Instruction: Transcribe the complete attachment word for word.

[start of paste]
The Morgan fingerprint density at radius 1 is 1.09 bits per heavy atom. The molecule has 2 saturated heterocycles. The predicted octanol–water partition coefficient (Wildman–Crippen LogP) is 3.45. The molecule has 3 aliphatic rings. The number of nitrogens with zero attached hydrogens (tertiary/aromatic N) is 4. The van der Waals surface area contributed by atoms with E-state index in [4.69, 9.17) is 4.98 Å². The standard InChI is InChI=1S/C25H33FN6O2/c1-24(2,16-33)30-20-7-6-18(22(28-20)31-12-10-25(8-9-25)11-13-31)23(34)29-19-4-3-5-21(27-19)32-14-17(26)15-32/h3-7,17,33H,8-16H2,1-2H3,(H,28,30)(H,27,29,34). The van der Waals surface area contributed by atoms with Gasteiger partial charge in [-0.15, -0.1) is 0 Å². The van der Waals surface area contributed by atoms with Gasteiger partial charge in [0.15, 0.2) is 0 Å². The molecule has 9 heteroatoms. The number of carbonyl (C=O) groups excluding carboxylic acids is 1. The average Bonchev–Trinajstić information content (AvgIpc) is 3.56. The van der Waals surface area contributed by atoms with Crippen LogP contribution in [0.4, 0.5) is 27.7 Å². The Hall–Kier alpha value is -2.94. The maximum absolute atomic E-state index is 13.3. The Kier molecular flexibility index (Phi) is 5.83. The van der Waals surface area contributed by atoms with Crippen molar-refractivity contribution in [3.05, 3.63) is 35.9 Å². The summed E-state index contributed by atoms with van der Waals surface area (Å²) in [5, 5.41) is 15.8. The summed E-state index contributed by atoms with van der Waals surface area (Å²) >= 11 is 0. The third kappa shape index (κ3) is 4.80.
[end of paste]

The Morgan fingerprint density at radius 1 is 1.09 bits per heavy atom. The molecule has 2 saturated heterocycles. The predicted octanol–water partition coefficient (Wildman–Crippen LogP) is 3.45. The molecule has 3 aliphatic rings. The number of nitrogens with zero attached hydrogens (tertiary/aromatic N) is 4. The van der Waals surface area contributed by atoms with E-state index in [4.69, 9.17) is 4.98 Å². The standard InChI is InChI=1S/C25H33FN6O2/c1-24(2,16-33)30-20-7-6-18(22(28-20)31-12-10-25(8-9-25)11-13-31)23(34)29-19-4-3-5-21(27-19)32-14-17(26)15-32/h3-7,17,33H,8-16H2,1-2H3,(H,28,30)(H,27,29,34). The van der Waals surface area contributed by atoms with Gasteiger partial charge in [-0.15, -0.1) is 0 Å². The van der Waals surface area contributed by atoms with Gasteiger partial charge in [0.15, 0.2) is 0 Å². The molecule has 9 heteroatoms. The number of carbonyl (C=O) groups excluding carboxylic acids is 1. The average Bonchev–Trinajstić information content (AvgIpc) is 3.56. The van der Waals surface area contributed by atoms with Crippen LogP contribution in [0.4, 0.5) is 27.7 Å². The Hall–Kier alpha value is -2.94. The maximum absolute atomic E-state index is 13.3. The Kier molecular flexibility index (Phi) is 5.83. The van der Waals surface area contributed by atoms with Crippen molar-refractivity contribution in [3.05, 3.63) is 35.9 Å². The summed E-state index contributed by atoms with van der Waals surface area (Å²) in [5, 5.41) is 15.8. The summed E-state index contributed by atoms with van der Waals surface area (Å²) >= 11 is 0. The third kappa shape index (κ3) is 4.80.